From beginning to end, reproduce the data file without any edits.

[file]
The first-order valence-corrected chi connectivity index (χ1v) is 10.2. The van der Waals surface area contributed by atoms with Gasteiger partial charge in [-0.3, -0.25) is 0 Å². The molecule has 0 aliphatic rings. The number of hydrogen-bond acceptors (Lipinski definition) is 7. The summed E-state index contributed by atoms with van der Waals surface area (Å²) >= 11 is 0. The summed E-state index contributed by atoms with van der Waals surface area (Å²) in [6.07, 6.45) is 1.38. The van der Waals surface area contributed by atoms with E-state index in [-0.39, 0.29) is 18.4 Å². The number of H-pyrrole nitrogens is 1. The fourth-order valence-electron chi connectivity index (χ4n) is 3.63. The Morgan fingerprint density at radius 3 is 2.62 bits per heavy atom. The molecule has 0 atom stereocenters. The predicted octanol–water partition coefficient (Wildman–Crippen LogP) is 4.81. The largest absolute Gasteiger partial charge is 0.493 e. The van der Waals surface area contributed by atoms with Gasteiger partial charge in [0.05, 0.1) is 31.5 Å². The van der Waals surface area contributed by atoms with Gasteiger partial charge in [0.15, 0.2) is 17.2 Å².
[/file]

The first-order valence-corrected chi connectivity index (χ1v) is 10.2. The van der Waals surface area contributed by atoms with Gasteiger partial charge in [-0.3, -0.25) is 0 Å². The molecule has 0 aliphatic rings. The number of hydrogen-bond acceptors (Lipinski definition) is 7. The summed E-state index contributed by atoms with van der Waals surface area (Å²) >= 11 is 0. The summed E-state index contributed by atoms with van der Waals surface area (Å²) in [6.07, 6.45) is 1.38. The van der Waals surface area contributed by atoms with E-state index in [-0.39, 0.29) is 18.4 Å². The number of H-pyrrole nitrogens is 1. The fourth-order valence-electron chi connectivity index (χ4n) is 3.63. The Morgan fingerprint density at radius 3 is 2.62 bits per heavy atom. The molecule has 0 atom stereocenters. The predicted octanol–water partition coefficient (Wildman–Crippen LogP) is 4.81. The largest absolute Gasteiger partial charge is 0.493 e. The van der Waals surface area contributed by atoms with Gasteiger partial charge in [0.05, 0.1) is 31.5 Å². The van der Waals surface area contributed by atoms with Gasteiger partial charge in [0.15, 0.2) is 17.2 Å².